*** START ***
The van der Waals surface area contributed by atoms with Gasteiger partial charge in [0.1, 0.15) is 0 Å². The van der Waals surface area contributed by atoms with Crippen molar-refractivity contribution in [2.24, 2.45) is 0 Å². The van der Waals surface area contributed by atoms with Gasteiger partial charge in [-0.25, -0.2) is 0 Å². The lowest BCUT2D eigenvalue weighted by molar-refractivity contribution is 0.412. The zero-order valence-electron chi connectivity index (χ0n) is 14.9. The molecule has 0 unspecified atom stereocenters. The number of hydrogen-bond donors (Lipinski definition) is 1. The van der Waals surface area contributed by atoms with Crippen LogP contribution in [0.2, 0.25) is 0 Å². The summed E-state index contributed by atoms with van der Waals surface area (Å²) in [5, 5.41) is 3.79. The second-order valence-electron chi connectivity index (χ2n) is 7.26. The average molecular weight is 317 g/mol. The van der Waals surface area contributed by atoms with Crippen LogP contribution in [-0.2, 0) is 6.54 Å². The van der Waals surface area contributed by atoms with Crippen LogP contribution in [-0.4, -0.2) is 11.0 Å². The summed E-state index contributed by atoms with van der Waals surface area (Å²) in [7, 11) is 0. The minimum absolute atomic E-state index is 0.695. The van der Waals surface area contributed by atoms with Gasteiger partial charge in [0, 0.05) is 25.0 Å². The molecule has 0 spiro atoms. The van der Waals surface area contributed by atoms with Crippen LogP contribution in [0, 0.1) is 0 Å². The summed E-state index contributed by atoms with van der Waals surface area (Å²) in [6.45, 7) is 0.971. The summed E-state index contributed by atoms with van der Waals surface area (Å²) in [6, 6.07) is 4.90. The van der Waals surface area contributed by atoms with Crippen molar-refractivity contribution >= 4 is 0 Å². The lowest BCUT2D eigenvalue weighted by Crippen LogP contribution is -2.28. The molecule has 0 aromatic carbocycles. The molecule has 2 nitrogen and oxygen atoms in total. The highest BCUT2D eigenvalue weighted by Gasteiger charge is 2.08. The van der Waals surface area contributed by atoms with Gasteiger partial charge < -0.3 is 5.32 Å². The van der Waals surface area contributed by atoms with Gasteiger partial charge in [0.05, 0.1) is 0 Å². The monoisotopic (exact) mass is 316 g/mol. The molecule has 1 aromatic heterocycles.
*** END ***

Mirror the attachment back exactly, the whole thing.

The van der Waals surface area contributed by atoms with Gasteiger partial charge in [0.1, 0.15) is 0 Å². The van der Waals surface area contributed by atoms with Crippen molar-refractivity contribution in [2.24, 2.45) is 0 Å². The van der Waals surface area contributed by atoms with Gasteiger partial charge in [-0.25, -0.2) is 0 Å². The lowest BCUT2D eigenvalue weighted by molar-refractivity contribution is 0.412. The zero-order valence-electron chi connectivity index (χ0n) is 14.9. The molecule has 0 unspecified atom stereocenters. The number of hydrogen-bond donors (Lipinski definition) is 1. The van der Waals surface area contributed by atoms with Crippen LogP contribution in [0.2, 0.25) is 0 Å². The summed E-state index contributed by atoms with van der Waals surface area (Å²) in [5, 5.41) is 3.79. The second-order valence-electron chi connectivity index (χ2n) is 7.26. The average molecular weight is 317 g/mol. The van der Waals surface area contributed by atoms with Crippen LogP contribution in [-0.2, 0) is 6.54 Å². The van der Waals surface area contributed by atoms with Crippen LogP contribution in [-0.4, -0.2) is 11.0 Å². The summed E-state index contributed by atoms with van der Waals surface area (Å²) in [7, 11) is 0. The minimum absolute atomic E-state index is 0.695. The van der Waals surface area contributed by atoms with Gasteiger partial charge in [0, 0.05) is 25.0 Å². The molecule has 0 spiro atoms. The van der Waals surface area contributed by atoms with Crippen LogP contribution in [0, 0.1) is 0 Å². The summed E-state index contributed by atoms with van der Waals surface area (Å²) in [6.45, 7) is 0.971. The summed E-state index contributed by atoms with van der Waals surface area (Å²) in [6, 6.07) is 4.90. The van der Waals surface area contributed by atoms with Crippen molar-refractivity contribution >= 4 is 0 Å². The lowest BCUT2D eigenvalue weighted by Crippen LogP contribution is -2.28. The molecule has 0 aromatic carbocycles. The molecule has 2 nitrogen and oxygen atoms in total. The highest BCUT2D eigenvalue weighted by Gasteiger charge is 2.08. The van der Waals surface area contributed by atoms with Gasteiger partial charge < -0.3 is 5.32 Å². The van der Waals surface area contributed by atoms with Gasteiger partial charge in [0.05, 0.1) is 0 Å². The monoisotopic (exact) mass is 316 g/mol. The molecule has 1 aromatic heterocycles.